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Planning laws being inconsistently applied, legal firm finds

14 January 2010

Wide variations in practice among Scotland's local authorities are emerging in the application of the delegated powers provisions in the new planning regime, according to legal firm Brodies.

The solicitors conducted an audit of the schemes of delegation in all 33 of Scotland's local authorities, over the extent to which delegated powers are handed to planning officers to deal with smaller developments.

The Planning (Scotland) Act 2006, which came into force last September, sets out a hierarchy of levels of development with the aim of allowing planning authorities to devote more resources to assessing and progressing major developments, while allowing lower level projects – which could include housing developments of up to 50 houses – to be dealt with by officials alone.

Brodies' research attempts to gauge the extent to which the new rules contribute to the Scottish Government's stated aim to "improve efficiency in developing and determining applications".

Within certain boundaries, the legislation enables local authorities to decide on the level of delegation, in the expectation that powers would increasingly be devolved to officials in order to speed up the process.

However based on an examination of council planning policies, Brodies report that the powers are being inconsistently applied across the country, with the likelihood of confusion among the construction industry which could find that certain types of project are routinely approved in one council area but not in the next.

Three local authorities have so far given maximum delegation powers to their officers. A further eight have imposed one or two additional restrictions to those found in the regulations, covering matters such as environmental concerns or the number of objections (which latter, the report comments, is open to criticism as focusing on quantity rather than quality of objections), and 22 authorities have imposed three or more restrictions.

Difficult balance

The report concludes that the results demonstrate the "difficulty local authorities face in balancing democratic accountability in planning decision making against the desire for efficiency". It continues: "The clear implication is that delegation is appropriate. The question is why it is appropriate for some authorities, but not others?"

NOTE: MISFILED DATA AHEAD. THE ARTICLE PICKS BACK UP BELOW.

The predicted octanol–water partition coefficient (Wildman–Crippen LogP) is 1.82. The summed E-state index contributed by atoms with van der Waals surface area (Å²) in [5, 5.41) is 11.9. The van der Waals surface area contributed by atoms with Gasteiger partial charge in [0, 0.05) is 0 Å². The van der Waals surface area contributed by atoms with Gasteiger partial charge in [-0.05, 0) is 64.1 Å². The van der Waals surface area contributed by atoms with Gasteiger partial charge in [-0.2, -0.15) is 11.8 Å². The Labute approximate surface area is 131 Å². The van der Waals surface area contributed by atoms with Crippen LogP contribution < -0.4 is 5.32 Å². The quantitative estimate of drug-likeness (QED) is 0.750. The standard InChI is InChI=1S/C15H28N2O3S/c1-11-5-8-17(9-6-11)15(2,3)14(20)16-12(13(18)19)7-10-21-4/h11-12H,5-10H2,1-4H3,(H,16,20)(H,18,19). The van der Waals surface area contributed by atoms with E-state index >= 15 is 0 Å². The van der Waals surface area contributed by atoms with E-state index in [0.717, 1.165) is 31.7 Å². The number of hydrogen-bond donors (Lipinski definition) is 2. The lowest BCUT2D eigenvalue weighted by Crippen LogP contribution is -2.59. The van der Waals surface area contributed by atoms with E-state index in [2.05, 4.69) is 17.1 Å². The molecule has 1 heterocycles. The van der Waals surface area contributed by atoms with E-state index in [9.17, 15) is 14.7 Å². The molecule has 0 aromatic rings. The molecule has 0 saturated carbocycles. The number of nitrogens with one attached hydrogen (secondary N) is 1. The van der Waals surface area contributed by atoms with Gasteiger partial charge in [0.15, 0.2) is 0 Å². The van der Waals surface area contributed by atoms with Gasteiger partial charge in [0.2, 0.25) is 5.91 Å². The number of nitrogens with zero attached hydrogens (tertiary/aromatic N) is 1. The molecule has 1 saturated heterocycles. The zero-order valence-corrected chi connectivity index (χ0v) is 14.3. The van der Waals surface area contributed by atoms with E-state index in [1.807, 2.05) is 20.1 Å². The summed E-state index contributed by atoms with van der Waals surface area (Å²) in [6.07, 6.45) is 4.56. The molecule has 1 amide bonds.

Among the practical implications, it adds, are that "there is such a marked inconsistency in approach to delegation across Scotland that this will put pressure on applicants, who will have to check the individual schemes to identify whether delegation applies to their application. As well as affecting who decides the application, this also has significant implications for timing. For instance, the time limit for determining an application cannot be extended by agreement if the application is determined under delegted powers. Care
will now have to be taken to ensure that the time limit for submitting a deemed refusal does not expire."

Neil Collar, head of planning at Brodies, said the result was that the system had not become any simpler. "The various changes are quite complicated and we find we have a flurry of queries from local authority clients and developers about what it actually all means."

Some political spokespeople however defended the outcome as allowing for local flexibility, and a necessary consequence of allowing policies to be determined at local level.

Authorities have to draw up a scheme of delegation and have it approved by Scottish ministers. The scheme must be reviewed every five years.

Click here to access the Brodies report.

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